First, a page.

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City Council offers compromise to Coastal Commission regarding gates at Dana Strand, cites precedent
By Andrea Swayne
Dana Point City Council changed the direction of its efforts to continue limiting hours of access—with a revision of the current schedule—at two of the five accessways to Strand Beach leading through the Headlands at Strand development. By unanimous vote on Tuesday, the council approved a Coastal Development Permit it feels adequately balances public access with public safety and interests of neighborhood residents and is in line with precedent set by a recently approved CDP in Malibu.
The council also directed city staff to change posted open hours at the two gated pathways—controlled by automatic timers and locking mechanisms—along with the un-gated North Strand access way, South Strand Switchback trail, the revetment trail along the beach, the funicular and at all other parks and trails that are a part of the Headlands Development and Conservation Plan (including Hilltop Park, Harbor Point Park and the Nature Interpretive Center) from one hour before sunrise to one hour after sunset, effective Wednesday morning.
The dispute between the city, the Coastal Commission and the Surfrider Foundation over the gates and restriction of hours at the Mid-Strand and Central Strand paths, set off more than five years of litigation.
In 2009 the city built gates and began locking them from 5 p.m. to 8 a.m. October through April and 7 p.m. to 8 a.m. from May through September. The Coastal Commission deemed the action as contrary to the Coastal Act and Local Coastal Program and ordered the gates be removed and told the city a CDP was necessary.
The city disagreed and in 2010 issued an emergency nuisance abatement ordinance it contended gave the city the right to set hours at the gates as a protective measure against crime and vandalism in the neighborhood.
The dispute eventually led to a Sept. 17 decision by a San Diego Superior Court judge in favor of the Coastal Commission, calling the city’s nuisance ordinance an illegal attempt to avoid Coastal Act requirements.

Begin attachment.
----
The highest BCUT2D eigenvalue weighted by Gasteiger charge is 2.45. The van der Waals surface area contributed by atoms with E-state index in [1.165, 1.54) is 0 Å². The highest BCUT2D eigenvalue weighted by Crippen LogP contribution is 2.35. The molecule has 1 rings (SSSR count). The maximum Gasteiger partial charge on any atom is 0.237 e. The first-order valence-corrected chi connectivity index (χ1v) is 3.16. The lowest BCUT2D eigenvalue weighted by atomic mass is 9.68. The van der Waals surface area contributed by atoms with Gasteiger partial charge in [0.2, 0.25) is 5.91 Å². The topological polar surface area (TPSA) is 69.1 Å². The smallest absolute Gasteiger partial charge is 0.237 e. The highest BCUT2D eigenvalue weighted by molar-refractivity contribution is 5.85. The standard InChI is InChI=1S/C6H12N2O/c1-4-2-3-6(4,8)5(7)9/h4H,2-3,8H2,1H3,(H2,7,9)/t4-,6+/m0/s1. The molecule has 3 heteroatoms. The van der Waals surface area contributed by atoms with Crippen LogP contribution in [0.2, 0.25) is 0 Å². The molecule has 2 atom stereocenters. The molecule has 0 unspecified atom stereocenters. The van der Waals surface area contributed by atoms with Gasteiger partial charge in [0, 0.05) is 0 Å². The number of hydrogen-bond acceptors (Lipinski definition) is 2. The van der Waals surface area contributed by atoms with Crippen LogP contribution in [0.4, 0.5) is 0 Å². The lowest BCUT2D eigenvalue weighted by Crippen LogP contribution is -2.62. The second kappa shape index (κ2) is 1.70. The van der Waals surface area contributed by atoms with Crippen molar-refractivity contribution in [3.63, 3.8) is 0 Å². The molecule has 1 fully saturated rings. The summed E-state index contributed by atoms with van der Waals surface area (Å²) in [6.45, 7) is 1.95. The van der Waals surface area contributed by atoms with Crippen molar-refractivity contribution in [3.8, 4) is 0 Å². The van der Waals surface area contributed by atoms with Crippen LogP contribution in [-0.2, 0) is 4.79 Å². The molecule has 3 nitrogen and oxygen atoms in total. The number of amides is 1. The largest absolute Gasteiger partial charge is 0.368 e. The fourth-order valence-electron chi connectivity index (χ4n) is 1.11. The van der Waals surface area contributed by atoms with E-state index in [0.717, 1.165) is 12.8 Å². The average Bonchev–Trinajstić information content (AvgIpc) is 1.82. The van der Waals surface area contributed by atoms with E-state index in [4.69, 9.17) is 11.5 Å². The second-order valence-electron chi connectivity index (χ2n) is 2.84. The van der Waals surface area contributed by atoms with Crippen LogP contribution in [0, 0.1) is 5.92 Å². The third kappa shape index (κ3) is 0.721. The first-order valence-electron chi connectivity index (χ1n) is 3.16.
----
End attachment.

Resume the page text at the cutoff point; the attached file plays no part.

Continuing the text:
Throughout the legal battle, the Surfrider Foundation has continued to oppose the gates and hours, as it feels such restrictions amount to a slippery slope that could potentially set precedent allowing municipalities statewide and beyond to restrict beach access.
And the city has continually maintained that the restriction of access through the neighborhood during nighttime hours is necessary to public safety and does not restrict the public’s access to the beach, as the two paths north and south of the neighborhood are ungated and open 24/7.
At Tuesday’s meeting, City Attorney Patrick Munoz said that although the city has long disagreed with the Coastal Commission’s position that a CDP is necessary, after losing in court in September, the city, in an effort to avoid further litigation, has agreed to apply for one. It is believed, he said, that the proposed hours in the CDP will be acceptable as they mirror the “Ackerberg” CDP—he referred to as precedent setting—approved last year by the commission in Malibu.
Mayor Carlos Olvera asked Munoz why the city hadn’t processed a CDP in the first place.
Munoz responded by saying that at the time it was believed that the commission would, under no circumstances, have approved gates and the city strongly believed nighttime closure was necessary. He also cited a higher level policy concern that the commission‘s position would have precluded the city adopting nighttime closure in its other coastal zone parks.
“The law has changed … our choices now are to appeal and keep fighting this fight or to put litigation behind us,” Munoz said. “People have said that the city is trying to somehow create a private enclave for wealthy homeowners. That couldn’t be further from the truth. We are trying to balance public safety needs with public access.”